Monday, August 17, 2015

The End of an Era

Hello Everyone, 

So I'm currently reading through the Book of Mormon, trying to finish it one more time before I hit my year mark.  Time sure does fly, I'll tell you that.  But as I was reading a little while ago in the book of Jacob, something stood out to me and caught my attention.  In the first chapter of Jacob, Jacob is relating some of the Nephite history since Nephi finished his record and entrusted the plates to his younger brother.  

Verse 12 of this chapter, though short, made me pause and think for quite some time as I was reading.  This verse reads:

"And it came to pass that Nephi died."

That's it.  That's the whole verse.  It's pretty short, but when I read that my mind was captured by the thought of how sorrowful that occasion would have been.  Nephi was the beloved King of the Nephite people.  So loved was he that after his death, all kinds were called after his name, being called "second Nephi, third Nephi, and so forth, according to the reigns of the kings" (v11).  Nephi was a King who delighted in having his people be industrious.  He taught them many temporal things that they might be a hard-working people.  Early in his reign as their king he "did cause [his] people to be industrious, and to labor with their hands" (2 Nephi 5:17).  He sought for their temporal and eternal welfare, to be a blessing and not a burden upon them.  

Nephi was also their mighty protector.  He had "wielded the sword of Laban in their defence", that they might not fall into the hands of their enemies, who had "swore in their wrath that, if it were possible, they would destroy our records and us, and also all the traditions of our fathers" (Enos 1:13).  Nephi was a temporal leader and protector to the end of his days.  
But more important than a temporal leader, he was their leader spiritually.  One who could speak unto them to protect them from the temptations of the adversary.  He was the one who unfolded the doctrine of Christ and the great plan of redemption to the Nephites.  To his children he unfolded the mysteries of God, that they might have a greater understanding of that God who created them, that they might not be blind like his brothers Laman and Lemuel.  He had the gift of revelation and prophesy and was able to understand and expound the words of Isaiah.  He understood them and their plainness, which plainness is not comprehended by any unless they have the Spirit with them.  He lead them along the rod of iron so that they might enter into the joy of the Lord and have eternal rest.  He labored his days to bring about the immortality and eternal life of his children.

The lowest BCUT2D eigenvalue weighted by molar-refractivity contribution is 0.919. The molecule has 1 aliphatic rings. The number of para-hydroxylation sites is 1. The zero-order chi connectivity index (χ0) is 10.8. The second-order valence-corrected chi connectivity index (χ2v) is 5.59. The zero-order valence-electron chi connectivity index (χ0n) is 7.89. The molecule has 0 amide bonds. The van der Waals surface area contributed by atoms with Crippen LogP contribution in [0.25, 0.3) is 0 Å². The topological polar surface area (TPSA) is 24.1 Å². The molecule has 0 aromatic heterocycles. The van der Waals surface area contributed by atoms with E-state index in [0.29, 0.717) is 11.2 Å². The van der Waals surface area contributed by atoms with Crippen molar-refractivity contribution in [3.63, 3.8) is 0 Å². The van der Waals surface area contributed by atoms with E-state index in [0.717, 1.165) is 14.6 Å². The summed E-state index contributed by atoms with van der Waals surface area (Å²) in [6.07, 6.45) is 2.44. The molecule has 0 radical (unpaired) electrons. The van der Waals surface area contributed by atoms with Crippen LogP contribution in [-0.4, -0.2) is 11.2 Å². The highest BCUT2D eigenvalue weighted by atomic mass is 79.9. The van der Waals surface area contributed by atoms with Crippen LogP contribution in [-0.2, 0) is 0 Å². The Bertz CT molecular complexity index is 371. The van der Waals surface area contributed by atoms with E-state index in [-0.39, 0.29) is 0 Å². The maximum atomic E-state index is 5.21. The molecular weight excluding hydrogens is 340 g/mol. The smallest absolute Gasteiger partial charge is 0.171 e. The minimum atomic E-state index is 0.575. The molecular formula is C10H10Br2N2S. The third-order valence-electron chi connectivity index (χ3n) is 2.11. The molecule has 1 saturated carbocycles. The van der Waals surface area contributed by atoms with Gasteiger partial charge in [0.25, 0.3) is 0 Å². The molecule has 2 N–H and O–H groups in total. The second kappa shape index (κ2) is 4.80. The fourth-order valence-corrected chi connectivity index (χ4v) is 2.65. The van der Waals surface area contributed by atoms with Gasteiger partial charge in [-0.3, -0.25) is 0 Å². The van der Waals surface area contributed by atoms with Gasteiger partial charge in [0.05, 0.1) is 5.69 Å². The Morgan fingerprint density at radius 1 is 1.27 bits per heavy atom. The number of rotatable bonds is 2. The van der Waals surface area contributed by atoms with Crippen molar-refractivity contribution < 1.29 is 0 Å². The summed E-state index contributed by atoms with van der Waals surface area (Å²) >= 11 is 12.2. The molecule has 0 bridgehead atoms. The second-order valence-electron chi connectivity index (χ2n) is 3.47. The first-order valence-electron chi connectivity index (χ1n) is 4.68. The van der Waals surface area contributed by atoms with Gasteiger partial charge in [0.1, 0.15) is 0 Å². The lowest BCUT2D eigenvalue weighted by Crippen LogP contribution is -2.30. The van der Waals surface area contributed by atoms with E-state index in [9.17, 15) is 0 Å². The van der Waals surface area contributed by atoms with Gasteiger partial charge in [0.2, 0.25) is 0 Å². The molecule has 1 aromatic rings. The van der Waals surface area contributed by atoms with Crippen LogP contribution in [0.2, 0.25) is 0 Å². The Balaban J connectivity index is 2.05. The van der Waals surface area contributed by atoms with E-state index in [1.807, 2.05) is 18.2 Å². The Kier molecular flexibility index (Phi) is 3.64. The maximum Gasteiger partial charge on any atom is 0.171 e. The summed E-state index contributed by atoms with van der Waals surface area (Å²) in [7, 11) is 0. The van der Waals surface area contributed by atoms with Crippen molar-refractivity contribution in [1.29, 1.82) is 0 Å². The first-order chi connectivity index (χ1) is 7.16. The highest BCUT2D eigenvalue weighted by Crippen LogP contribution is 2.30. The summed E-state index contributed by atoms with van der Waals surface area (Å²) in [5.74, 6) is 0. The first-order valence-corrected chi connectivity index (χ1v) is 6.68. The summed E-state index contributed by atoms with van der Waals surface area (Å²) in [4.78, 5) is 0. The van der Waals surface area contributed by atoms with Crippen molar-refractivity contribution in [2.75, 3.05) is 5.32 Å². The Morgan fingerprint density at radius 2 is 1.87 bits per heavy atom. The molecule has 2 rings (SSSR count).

Within this short verse must have been great sorrow and it must have truly been the end of an era for the Nephite people.  Likely after the death of Nephi, there were few or no others who knew of Jerusalem and the teachings of the Jews.  Nephi's death symbolized the loss of the personal connection with the Israelites, and symbolized that this righteous branch of Joseph was fully broken off.  This short verse hit me with great power and I have come to understand, in part, the greatness of Nephi's reign and ministry.  He was a man who feared God, and loved his fellow man, and was obedient to the end.  He was a man to be used as an example of the type of people we should all strive to become.  I find the last recorded words of Nephi to be exceptionally fitting to his personality, and they showcase the attribute we could learn the most from Nephi:

"For thus hath the Lord commanded me, and I must obey".

I hope that you call can come to appreciate Nephi as the great prophet, protector, and teacher that he was.  I hope that you all have a great week!

Love, Elder Gailey

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